Synesthesia is a phenomenon whereby immersing oneself in one of the senses tends to stimulate associations with the other senses. For example, low sounds tend to elicit visual images of dark colors; high sounds tend to lead one to images of light, bright colors. (Howard, Pierce J., PhD. The Owner’s Manual for the Brain. p 625. GA: Bard Press, 1994, 2000.)

Synesthesia is a neurologic phenomenon involving the conscious processing of multisensory stimuli that affects 10 in every million people. Emotions have been implicated as being involved with synesthesia. (Benson, Herbert, MD, with Marge Stark. Timeless Healing. p 8-84. NY: Scribner, 1996.)

Synesthesia appears to have roots in DNA. Synesthesia is a fascinating phenomenon whereby, in some individuals, cross-wiring occurs between the senses. It can take many forms and seems to run in families, although it also appears to be affected by environmental factors. Studies of this phenomenon at the University of Oxford in England have uncovered regions of human DNA that wires some people to “see" sounds or “hear” colors in ways that do not occur in the brains of non-synaesthetes. (Source.)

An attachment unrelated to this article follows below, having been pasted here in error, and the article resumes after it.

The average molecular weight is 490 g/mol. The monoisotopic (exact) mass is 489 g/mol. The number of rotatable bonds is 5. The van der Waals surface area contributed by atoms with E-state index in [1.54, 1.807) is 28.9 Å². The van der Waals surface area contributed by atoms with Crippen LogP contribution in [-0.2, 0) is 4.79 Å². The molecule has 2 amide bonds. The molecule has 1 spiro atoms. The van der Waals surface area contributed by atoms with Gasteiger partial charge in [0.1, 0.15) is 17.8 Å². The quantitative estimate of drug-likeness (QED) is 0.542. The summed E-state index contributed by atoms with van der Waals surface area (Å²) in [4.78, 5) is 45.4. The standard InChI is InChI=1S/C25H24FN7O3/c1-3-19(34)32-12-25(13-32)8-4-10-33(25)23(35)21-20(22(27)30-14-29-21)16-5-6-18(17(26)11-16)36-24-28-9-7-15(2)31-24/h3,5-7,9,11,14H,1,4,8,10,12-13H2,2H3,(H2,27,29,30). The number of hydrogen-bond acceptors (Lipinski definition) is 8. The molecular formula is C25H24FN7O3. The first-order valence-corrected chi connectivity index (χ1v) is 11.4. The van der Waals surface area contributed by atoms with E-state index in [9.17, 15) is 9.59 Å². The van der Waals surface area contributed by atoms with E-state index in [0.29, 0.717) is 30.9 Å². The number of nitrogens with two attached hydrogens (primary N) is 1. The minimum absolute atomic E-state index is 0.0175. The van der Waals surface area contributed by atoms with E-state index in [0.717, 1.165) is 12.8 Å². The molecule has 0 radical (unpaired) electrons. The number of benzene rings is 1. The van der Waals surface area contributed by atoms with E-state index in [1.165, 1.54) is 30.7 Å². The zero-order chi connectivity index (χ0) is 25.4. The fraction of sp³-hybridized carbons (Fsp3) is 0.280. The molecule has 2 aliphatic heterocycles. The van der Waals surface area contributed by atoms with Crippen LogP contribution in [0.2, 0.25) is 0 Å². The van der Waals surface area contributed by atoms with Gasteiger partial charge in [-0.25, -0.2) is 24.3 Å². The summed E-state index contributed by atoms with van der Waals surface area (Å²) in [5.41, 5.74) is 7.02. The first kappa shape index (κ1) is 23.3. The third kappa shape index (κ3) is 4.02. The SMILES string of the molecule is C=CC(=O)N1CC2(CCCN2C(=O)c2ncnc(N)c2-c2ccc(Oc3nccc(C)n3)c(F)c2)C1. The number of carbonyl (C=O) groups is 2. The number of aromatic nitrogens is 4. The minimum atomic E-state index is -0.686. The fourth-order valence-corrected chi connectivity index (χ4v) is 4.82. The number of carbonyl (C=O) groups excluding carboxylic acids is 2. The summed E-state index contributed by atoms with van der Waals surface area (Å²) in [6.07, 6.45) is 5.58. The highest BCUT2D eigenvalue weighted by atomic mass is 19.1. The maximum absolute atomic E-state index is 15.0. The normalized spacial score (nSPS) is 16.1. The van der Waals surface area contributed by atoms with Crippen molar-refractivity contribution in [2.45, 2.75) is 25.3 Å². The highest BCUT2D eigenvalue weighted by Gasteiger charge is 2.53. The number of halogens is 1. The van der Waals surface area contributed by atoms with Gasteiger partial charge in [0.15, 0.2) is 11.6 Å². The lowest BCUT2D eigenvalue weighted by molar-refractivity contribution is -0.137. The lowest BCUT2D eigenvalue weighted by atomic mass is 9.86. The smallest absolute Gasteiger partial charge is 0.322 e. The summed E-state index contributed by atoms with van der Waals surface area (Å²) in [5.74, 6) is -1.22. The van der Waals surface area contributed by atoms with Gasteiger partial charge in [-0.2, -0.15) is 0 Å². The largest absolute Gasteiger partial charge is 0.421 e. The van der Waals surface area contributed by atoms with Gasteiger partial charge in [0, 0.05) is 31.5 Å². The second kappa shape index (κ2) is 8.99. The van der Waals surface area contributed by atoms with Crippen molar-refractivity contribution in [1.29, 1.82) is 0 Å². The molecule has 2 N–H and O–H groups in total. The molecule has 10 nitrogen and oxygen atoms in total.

Studies of Synaesthesia at the University of Oxford in England have uncovered regions of our DNA that wire some people to "see" sounds. This cross-wiring between the senses - seems to run in families, although it also appears to be affected by environmental factors. (Robson, David. Genetic Roots of Synaesthesia unearthed. New Scientist, 2009.)